head-on debate between Carter and
Reagan.
Ruth Hinerfeld, who heads the
League's Education Fund, said late
yesterday the organization was
prepared to go ahead with the initial
debate-with or without Carter.
Strauss told a news conference "the
president is prepared to debate any and
all candidates that Governor Reagan or
the League of Women Voters can

suggest if Governor Reagan will first
meet the president in a one-on-one
debate.
"SINCE GOVERNOR Reagan and
the League of Women Voters has
refused to even discuss the scheduling
of a one-on-one debate, we are convin-
ced that acceptance of this invitation
would preclude any chance of such a
one-on-one debate, and therefore, we
must respectfully decline," the cam-
paign chairman said.
White House Press Secretary Jody
Powell said the Carter camp was told
by the League that "even at a later
date" they would not be prepared to
sponsor a Carter-Reagan debate.
"It confirmed our worst suspicions,"
Powell said, adding "we'll just have to
wait and see" about the possible
political impact.
POWELL SAID he still believes
something will be worked out before
Nov. 4 and "we'll end up with debates."
Carter previously had shown great
reluctance to debate Anderson and
Reagan together on grounds it would
mean climbing into the ring with two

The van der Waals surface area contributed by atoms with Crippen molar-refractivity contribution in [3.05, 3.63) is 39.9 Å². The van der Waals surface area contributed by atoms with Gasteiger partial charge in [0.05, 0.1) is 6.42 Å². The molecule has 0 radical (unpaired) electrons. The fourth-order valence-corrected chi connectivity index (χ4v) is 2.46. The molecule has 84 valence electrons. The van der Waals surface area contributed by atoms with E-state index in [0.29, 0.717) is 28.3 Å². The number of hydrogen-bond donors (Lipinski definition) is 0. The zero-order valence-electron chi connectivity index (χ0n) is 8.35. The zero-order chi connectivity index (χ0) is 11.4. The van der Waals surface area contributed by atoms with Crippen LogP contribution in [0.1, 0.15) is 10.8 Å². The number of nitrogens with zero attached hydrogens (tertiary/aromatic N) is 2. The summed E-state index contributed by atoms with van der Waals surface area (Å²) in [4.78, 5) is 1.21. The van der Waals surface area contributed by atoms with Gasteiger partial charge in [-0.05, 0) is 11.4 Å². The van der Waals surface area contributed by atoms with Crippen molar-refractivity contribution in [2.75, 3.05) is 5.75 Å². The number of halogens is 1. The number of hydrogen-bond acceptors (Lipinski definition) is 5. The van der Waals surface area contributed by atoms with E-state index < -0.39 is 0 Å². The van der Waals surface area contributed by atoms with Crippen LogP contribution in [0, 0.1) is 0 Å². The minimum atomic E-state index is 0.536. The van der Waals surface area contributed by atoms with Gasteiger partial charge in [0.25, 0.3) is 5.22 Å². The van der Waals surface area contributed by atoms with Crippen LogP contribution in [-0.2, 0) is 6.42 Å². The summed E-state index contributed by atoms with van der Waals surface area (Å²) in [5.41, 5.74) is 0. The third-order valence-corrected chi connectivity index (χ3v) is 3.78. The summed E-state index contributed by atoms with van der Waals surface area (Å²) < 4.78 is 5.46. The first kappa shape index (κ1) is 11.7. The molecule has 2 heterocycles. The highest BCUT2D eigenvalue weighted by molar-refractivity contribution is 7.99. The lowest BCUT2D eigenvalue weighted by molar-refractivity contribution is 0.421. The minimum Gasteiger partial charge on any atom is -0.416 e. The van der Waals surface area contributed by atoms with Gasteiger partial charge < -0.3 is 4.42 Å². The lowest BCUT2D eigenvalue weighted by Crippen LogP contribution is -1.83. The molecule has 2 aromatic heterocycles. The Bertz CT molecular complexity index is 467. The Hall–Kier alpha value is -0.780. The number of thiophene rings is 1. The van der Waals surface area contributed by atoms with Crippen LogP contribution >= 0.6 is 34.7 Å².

Republicans.
Anderson immediately accepted the
League's invitation, and Reagan, cam-
paigning in Chicago, said "I'm going to
be there." He said he would debate An-
derson alone if Carter declines the
debate invitation.
CARTER HAD renewed the doubt
over chances of a three-way debate
when he said earlier yesterday that An-
derson "is primarily a creation of the
press" who has never won a primary
even in his own home state.
See ANDERSON, Page 6

John Anderson

0fr Photo1

Daily PhotQ by JOHN HAGEN
RENOVATION IS BEING completed on the front steps of the Union and the rest
of the building may also experience a facelift. A renovation plan was approved
by the University's executive officers yesterday and is expected to get the nod
from the Regents next week.
Union renovations
cear another hurdle

Late hours at,
UGLI restored

By JULIE SELBST
A long-awaited facelift for the
Michigan Union is one step closer